A long time ago, in a lifetime far, far away — when I was still eating flesh and muscle — there was a grand tradition during Summertime in Nebraska for family and friends to get together and eat outside under the sun, moon and stars.  BBQ was a rite of passage and to get there, you not only had to learn how to BBQ, you also had to be a master eater as well.

Unfortunately, for young children, eating meat on bone usually means there is some muscle and gristle and bones left behind — and some people, who were born poor and raised to be frugal — can get upset that one child’s “completely eaten chicken leg” is, in evidence, barely more than a single missing biteful.

An old family friend, who was raised on a dirt poor farm in the Midwest would cringe at the uneaten leftovers, and instead of allowing the uneaten bits left on the chicken bones to be thrown away, he’d ask that any leftover bones — even bones stripped of any ready meat by ravenous teenagers and experienced adults — be piled on his plate so he could “finish them off” on behalf of the “starving children in Africa.”

My friend would then commence to consume every last bit of chicken, gristle and bone.  Like a dog, he would chew on each bone, consecutively and meticulously, so he could suck out the little bit of marrow in the dead body part.

It was always quite a show to watch him vacuum empty every single bone set before him. Jokes about a human garbage disposal abounded each time he set forth on that feat of hubris and demonstration of gastrointestinal strength; but the process was always sad and sloppy, and greasy, and gross, and the only thing left behind on his plate when he finished was something akin to residual nuclear ash from a bonfire of his vanity.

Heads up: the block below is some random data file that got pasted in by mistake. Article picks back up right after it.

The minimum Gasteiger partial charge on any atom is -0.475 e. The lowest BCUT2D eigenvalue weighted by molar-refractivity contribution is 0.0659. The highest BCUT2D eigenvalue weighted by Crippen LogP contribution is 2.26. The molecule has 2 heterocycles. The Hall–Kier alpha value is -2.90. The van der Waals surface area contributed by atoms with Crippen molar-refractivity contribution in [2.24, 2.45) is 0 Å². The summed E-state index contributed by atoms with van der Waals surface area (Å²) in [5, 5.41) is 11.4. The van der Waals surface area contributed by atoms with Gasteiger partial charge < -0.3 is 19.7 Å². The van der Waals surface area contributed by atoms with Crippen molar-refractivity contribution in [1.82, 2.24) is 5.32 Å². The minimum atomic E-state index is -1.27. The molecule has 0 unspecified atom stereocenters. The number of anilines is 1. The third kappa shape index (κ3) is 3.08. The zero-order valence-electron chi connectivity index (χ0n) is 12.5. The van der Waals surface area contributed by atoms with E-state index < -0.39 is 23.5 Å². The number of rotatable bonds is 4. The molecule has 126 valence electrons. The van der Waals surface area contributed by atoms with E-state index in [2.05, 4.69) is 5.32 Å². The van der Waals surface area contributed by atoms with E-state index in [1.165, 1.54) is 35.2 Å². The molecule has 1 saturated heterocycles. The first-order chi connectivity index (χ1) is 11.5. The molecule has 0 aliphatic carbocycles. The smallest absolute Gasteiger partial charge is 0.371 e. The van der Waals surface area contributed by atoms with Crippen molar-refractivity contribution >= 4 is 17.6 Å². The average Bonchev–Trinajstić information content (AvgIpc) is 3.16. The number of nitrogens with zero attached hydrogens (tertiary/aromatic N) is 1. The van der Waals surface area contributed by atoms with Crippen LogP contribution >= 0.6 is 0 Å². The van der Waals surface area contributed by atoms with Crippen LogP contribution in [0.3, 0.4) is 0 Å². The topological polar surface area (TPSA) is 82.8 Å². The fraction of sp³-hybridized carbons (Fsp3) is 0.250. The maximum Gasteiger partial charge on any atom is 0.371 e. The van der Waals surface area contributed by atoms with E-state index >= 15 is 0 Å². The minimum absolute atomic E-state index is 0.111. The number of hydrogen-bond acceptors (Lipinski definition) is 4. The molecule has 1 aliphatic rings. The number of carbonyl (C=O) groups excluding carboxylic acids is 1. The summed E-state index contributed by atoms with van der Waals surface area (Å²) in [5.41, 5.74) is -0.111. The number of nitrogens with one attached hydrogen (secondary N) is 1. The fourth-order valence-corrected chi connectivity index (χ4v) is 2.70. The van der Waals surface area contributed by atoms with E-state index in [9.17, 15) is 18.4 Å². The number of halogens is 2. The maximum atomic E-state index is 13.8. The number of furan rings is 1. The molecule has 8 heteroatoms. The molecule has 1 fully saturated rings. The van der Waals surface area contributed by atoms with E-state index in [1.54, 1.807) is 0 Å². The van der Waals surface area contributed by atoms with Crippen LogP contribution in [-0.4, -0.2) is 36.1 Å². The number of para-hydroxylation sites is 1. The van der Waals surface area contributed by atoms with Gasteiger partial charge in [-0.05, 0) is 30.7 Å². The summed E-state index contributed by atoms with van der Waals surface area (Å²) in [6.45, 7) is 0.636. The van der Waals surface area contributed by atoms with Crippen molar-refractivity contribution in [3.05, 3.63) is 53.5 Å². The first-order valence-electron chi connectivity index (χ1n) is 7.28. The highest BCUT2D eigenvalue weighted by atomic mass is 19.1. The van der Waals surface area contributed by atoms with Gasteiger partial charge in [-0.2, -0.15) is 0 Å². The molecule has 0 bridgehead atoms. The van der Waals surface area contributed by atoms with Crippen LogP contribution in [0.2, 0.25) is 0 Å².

I’m not sure if a person ever stops feeling like an impoverished child — no matter how much money or success won as an adult.

One cannot help but feel the ongoing pain of a man who could not let a single chicken bone pass by with a little bit of gristle left hanging off the joint.

It was as if he were possessed — not by a need to be unwasteful — but by an overwhelming compulsion to confirm the hope he’d never have to go to bed again hungry, no matter how desperate he became, if he faithfully finished what others left behind.

A man like that can never satisfy the stricken child trapped within, and that’s a sort of silent suffering that no mound of chicken bones could ever mend.


  1. During the Jewish holiday of Passover there are two meals at which meat is traditionally served. One of the laws of Passover is that during the meal one is forbidden to suck the marrow from the bones, as the holiday celebrates the freedom of the Jewish people from Egypt and breaking bones to suck marrow is a sign of poverty — which we do not consider ourselves, at least during the holiday!

    Great story as always, David!

    1. That’s interesting!

      I know in some steak houses beef marrow is a delicacy — “nature’s butter” — and you spread it on toast or just scoop it from the bone, but the whole notion is a little displeasurable to me.

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